I feed my smaller T's 2-3 crickets a week. My larger T's get 1 large Dubia and 1 cricket a week. This will change when my T's are in premolt.

Formerphobe
06-19-2011, 03:01 PM
This brings up a question in my mind: would it be useful to notice how large the opisthosomas (abdomens) of Ts in the wild typically get? Is your 1:1 ratio a typical ratio in the wild. I doubt we would find many with huge abdomens, but I think the norm might be bigger than 1:1.
I think one would find all ratios in the wild. I believe much also depends on the species, gender, season, etc. I haven't had opportunity yet to observe Ts in the wild, but from pictures, there seem to be quite a number with abdomens far smaller than their cephalothorax. Good point, though. If AZ doesn't burn to the ground, I have some field expeditions planned this summer. I'll note ratios on what I find, though they will be predominantly Aphonopelma sp.

IzzyLoo
06-27-2011, 08:36 AM
This is a great thread! I plan, also, on basing how often i feed my T's on how active they are. As of right now, I only have my pet rock G. rosea, so he'll be fed about 1-2 times a week. When i get my slings, however, I definitely plan on feeding them a lot more, even up into adulthood seeing how active or not they are. :] This was an awesome read!! :)

Leeny
07-08-2011, 08:31 AM
I tend to feed about every 4-7 days I take each T at face value, as in if I think they are looking a bit less plump in the bum than I like I will pop a couple of extra crix in for the T to munch on, if they are looking all plump and happy I will pop 1 or 2 in and let them get on with it. As far as taking food out goes I tend to leave it in tbh unless the T is looking harassed in which case I try to get the crix out after 24-48 hrs but as a rule my T's don't seem to be too bothered if they last more than 24 hours in the first place that is. The only time I will avoid a feed altogether is if they are looking a bit too tubby or if the abdomen is really dark but if it is looking near a moult then I will probably pop one in just in case as a fair few on mine will eat right up to a moult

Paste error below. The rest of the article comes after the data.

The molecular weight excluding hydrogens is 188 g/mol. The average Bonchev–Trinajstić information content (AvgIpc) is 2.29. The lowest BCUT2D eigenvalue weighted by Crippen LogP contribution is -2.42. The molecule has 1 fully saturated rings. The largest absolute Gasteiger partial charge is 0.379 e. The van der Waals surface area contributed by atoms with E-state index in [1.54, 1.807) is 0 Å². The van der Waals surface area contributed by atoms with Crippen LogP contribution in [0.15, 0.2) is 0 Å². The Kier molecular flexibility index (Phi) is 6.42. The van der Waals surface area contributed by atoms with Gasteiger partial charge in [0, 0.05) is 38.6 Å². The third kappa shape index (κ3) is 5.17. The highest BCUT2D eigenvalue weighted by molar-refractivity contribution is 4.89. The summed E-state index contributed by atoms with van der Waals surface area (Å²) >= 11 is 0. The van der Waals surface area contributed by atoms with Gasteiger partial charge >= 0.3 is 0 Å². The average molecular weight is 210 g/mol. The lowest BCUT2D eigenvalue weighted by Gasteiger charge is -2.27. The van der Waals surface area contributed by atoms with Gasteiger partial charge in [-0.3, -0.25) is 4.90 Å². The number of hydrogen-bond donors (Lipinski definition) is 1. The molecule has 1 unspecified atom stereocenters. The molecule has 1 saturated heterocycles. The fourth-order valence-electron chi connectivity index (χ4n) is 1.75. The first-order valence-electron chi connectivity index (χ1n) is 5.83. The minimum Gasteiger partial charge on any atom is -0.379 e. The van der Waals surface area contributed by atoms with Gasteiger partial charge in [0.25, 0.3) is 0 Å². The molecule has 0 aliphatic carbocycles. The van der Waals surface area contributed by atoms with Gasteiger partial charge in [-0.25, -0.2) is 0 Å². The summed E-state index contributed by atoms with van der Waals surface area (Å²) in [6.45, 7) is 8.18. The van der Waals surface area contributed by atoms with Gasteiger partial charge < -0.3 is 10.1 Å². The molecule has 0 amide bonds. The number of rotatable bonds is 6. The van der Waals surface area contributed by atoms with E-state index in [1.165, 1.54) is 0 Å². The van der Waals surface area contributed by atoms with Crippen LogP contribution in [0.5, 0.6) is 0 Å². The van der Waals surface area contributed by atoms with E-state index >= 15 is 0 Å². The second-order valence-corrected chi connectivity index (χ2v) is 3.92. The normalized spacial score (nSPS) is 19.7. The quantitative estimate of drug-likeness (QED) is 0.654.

marcfrick2112
07-13-2011, 03:21 PM
Again, this is a great thread!

Well, I really feed my T's based on the individual... E.G. Gabby my MM chaco really doesn't eat very much, so once a week feeding if fine with him. Oddly, my juvie pulchra, and MF rosie are the real pigs here. Both get fed 2x week, as does my LP sling, unless he's molting. My smallest slings get a half of a nymph about 2x week.
I really just watch the individual T, rather than have a set feeding schedule.

Ranchibi
07-13-2011, 06:16 PM
I've found that each individul T needs different feeding regimens...which does take more time to monitor them individually, but the T's seem to regulate their own intake as far as how often, but not how many prey items. All my T's either sit at their burrow entrance legs extended out from the hide or emerge but stay close to the entrance of their hide when hungry. If just wandering about...I take that as I need to adjust their habitat in some way ie: humidity levels/temp, unless of course an ID'd male, or just checking things out :)

damalia
07-14-2011, 01:14 AM
I don't know maybe its just me but i hear the word Power feed and i cringe maybe its the fact that i've been into the reptiles way longer then the t's and doing rescue work the the reptiles i've seen the results of power feeding. i know with reptiles its proven power feeding causes MBD, poor kidney and liver function and other illnesses. but i guess with t's thats the unfortunate thing not enough study has been done on the subject not like you can get a t to sit still or have an x-ray done or an ultrasound to see any effects of it like you can with reptiles.
i know with my t's adults are fed once a week slings fed about every 3 days. also when looking at the adults or juvies when feeding the slings they look like they want another feed i'll toss another couple crickets in. only exception is after a molt or i'm about to breed them then i'll add a couple more feedings

Formerphobe
07-14-2011, 04:58 AM
...i hear the word Power feed and i cringe...

...adults are fed once a week slings fed about every 3 days...
The definition of power feeding is pretty loose and subjective. This constitutes power feeding to me.

FaaFaa
07-14-2011, 06:29 AM
So then formerphobe, I have a few juvies that I offer food to twice a week on Wed. and Sun. Do you feel this is power feeding? I'm saying juvie but let's make sure I am using the term correctly. :) My LP is 3 1/2", my G. pulchripies is probably 3", my B. albopilsum is about 3", and I have a P. scrofa that's about 1.5" and they all have their adult colors. Is that a juvie?

Tgirl1010
07-14-2011, 06:52 AM
I have heard people say they are feeding their ts every day, so that to me is power feeding. I generally feed my adults once a week, and small slings twice a week. If they are not eating well or look overly fat, I will skip a feeding. If they are acting like they are extremely hungry, I'll give them an extra. Everyone you ask is going to say something different lol.

BradJ
07-16-2011, 10:21 AM
Great thread! Wish I'd jumped in a little sooner, but I'd like to offer a few points here. One, I believe that in the TKG Dr. Schultz mentions that he is of the opinion that people overfeed their T's in captivity. I could be wrong, but that is what I remember (dig out your copies to verify, mine is on loan). I do agree with many here that the activity of a particular T could require more frequent feeding than a "pet rock"-type of T.